- Background Shadows: This determines how much (if at all) the light will enhance the intensity of dark colors inside the light's radius. All newly created lights begin with this setting at 0. Increasing this value will darken all textures inside of the light's radius, targeting the darkest parts of the image first. Without a light color or positive luminosity value this will produce a significantly stronger effect then normal.
Color Blending Techniques
The following color blending techniques are available. Each one changes the way that colors are mixed with other lights and the underlying tiles, tokens, and scene backgrounds. All newly created lights default to Adaptive Luminance, but this can be changed from the Advanced Options tab of the ambient light configuration window.
- Legacy Coloration: The setting mimics the original lighting style that was the default prior to the release of Version 9.
- Adaptive Luminance: This is the default blending method for all newly created lights. This blending mode was introduced in Version 9 and utilizes proper RGB color blending which preserves visibility of the underlying scene background while imparting strong color on the scene.
- Internal Halo: This blending mode produces a more pronounced flare of light inside of the bright radius. The dim light radius functions as a normal per adaptive luminance. This blending mode requires a light color to produce any visible effect, with bright colors having a more pronounced effect
- External Halo: This blending mode produces a pronounced flare of light inside the dim radius while allowing the bright radius to function as a normal per adaptive luminance. This creates a distinct ring of very bright light. This blending mode requires a light color to produce any visible effect, with bright colors having a more pronounced effect.
- Color Burn: This blending mode darkens all colors in the light radius and increases the contrasts of them, creating dramatic, sharp, glowing outlines on tokens, tiles, and background art.
- Internal Color Burn: This blending mode works like the Internal Halo mode combined with the Color Burn mode, creating an inner ring of color burn light and an outer ring of adaptive light.
- External Color Burn: This blending mode works like the External Halo mode combined with the Color Burn mode, creating an inner ring of adaptive light and an outer ring of color burn light.
- Low Absorption: This blending mode causes the darker colors in the underlying scene texture to absorb more of the light, while lighter areas absorb less, taking on a distinct glow that can make surfaces appear shiny or raised.
- High Absorption: This blending mode works similarly to Low Absorption, but increases how much light is absorbed by darker colors of the underlying textures, creating a more pronounced effect.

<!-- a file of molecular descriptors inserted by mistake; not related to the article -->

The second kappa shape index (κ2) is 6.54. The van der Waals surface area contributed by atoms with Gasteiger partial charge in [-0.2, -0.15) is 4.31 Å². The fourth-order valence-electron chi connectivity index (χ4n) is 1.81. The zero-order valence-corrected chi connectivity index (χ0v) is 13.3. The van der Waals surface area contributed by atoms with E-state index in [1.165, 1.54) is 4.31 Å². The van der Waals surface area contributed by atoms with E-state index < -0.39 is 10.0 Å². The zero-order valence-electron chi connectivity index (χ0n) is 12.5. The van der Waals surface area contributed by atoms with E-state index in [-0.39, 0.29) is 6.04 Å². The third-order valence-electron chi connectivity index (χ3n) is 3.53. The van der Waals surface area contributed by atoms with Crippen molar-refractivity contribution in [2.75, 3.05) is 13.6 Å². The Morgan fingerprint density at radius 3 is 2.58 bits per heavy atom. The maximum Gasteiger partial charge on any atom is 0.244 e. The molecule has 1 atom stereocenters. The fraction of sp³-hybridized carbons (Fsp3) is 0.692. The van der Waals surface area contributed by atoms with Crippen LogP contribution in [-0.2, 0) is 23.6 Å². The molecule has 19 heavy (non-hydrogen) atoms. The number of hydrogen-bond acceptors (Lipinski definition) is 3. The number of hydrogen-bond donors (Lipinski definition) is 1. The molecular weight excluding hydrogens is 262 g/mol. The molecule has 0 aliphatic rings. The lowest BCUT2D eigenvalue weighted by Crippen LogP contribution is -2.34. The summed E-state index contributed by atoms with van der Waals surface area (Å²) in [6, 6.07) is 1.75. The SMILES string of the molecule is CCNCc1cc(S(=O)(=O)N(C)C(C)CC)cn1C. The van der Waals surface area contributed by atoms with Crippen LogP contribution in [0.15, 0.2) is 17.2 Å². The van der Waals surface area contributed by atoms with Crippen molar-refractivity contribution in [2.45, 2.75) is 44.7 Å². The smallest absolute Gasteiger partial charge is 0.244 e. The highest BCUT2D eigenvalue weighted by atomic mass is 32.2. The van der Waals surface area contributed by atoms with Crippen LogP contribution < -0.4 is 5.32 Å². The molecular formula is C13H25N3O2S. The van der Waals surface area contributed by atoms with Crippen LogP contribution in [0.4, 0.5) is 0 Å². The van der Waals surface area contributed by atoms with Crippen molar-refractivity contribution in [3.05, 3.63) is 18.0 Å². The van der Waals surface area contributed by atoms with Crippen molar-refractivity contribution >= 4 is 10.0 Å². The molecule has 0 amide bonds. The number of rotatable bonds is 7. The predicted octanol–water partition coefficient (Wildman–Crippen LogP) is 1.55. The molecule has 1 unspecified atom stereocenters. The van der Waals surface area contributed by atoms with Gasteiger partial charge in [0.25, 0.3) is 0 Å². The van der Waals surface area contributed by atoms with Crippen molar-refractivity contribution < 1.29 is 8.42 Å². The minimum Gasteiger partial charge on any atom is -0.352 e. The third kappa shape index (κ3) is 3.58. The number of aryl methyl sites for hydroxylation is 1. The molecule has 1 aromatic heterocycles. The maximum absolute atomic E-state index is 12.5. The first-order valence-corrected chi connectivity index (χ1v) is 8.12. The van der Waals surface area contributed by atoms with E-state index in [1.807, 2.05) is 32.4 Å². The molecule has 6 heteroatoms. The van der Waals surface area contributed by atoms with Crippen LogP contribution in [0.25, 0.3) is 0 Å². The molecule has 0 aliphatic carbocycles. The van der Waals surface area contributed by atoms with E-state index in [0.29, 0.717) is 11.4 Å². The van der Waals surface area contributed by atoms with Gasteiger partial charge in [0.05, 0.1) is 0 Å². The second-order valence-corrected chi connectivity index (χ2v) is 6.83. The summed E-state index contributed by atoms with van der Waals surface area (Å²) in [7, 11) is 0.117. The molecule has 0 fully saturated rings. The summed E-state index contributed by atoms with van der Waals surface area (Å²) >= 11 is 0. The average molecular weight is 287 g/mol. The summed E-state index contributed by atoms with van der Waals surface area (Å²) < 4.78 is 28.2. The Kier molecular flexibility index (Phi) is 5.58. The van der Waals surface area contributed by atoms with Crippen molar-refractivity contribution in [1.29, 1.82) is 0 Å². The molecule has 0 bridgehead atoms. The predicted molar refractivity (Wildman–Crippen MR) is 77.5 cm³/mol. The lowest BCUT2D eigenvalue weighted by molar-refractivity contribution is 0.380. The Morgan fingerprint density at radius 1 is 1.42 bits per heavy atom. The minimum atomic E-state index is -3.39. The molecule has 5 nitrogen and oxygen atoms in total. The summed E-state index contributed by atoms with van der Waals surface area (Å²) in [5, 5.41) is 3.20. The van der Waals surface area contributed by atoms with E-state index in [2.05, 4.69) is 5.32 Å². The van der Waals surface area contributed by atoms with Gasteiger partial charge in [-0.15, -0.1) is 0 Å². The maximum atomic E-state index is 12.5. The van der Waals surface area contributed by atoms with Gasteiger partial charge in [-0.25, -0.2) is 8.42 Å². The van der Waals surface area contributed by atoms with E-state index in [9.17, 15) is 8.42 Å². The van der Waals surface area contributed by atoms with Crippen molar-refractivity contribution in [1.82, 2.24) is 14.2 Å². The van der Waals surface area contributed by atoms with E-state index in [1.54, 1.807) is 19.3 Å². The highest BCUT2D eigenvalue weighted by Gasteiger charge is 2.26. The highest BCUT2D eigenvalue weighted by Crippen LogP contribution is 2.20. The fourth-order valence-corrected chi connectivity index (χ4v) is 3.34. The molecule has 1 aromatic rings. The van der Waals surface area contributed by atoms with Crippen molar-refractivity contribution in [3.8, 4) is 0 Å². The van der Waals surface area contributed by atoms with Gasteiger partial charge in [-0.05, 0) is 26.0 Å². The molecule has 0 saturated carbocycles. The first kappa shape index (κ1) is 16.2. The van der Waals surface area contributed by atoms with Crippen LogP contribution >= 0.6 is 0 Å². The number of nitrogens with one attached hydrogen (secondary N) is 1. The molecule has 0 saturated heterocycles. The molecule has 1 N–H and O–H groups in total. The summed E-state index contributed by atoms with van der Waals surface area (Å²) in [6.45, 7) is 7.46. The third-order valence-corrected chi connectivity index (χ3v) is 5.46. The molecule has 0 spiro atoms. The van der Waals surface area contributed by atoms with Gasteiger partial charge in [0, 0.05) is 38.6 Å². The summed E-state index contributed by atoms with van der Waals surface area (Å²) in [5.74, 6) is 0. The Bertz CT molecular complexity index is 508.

- Invert Absorption: This blending mode works as an inversion of Low Absorption, causing lighter colors in the light radius to absorb less color while making darker areas be affected more strongly.
Foundry VTT includes nearly twenty customizable animation shaders which create moving textures in scenes. These animations are selectable in the Light Animation tab of the light configuration window as detailed above. These animations are influenced by two sliders that govern their speed the the intensity of the animation.
Torch: The Torch animation effect provides a semi-randomized flickering quality to the light source, intended to simulate light provided by fire. Animation speed determines how quickly the light flickers, and intensity determines how large and powerful the flickers are.
Pulse: The Pulse animation effect create a light source that grows and fades on a steady rhythm. Animation speed determines how quickly the pulses reach their maximum intensity and then fade out. Lighting intensity determines how much the bright radius of the light fades out during a pulse, with 0 being only a slight reduction and 1 being a full reduction of the bright radius to nothing before it reappears.
Chroma: The Chroma animation effect offers a way to provide a light source which shifts between colors. Animation speed determines how quickly the light moves through color transitions, and animation intensity determines how strongly it color shifts. A low intensity limits the light to choosing colors along the same hue, while a high intensity allows the light to select colors across all spectrums.
Pulsing Wave: The Pulsing Wave animation effect creates concentric circles of bright light that move out from the center of the light source. Animation speed governs how quickly the rings of light move, and animation intensity governs the size and frequency at which new rings are created.
Swirling Fog: The Swirling Fog animation effect creates a random field of smoke or hazy that moves around the area of the light. Animation speed governs how quickly the fog cloud moves, dies out, and is reformed, with a low speed creating a slow, lingering fog. Animation intensity determines how thick or opaque the fog is.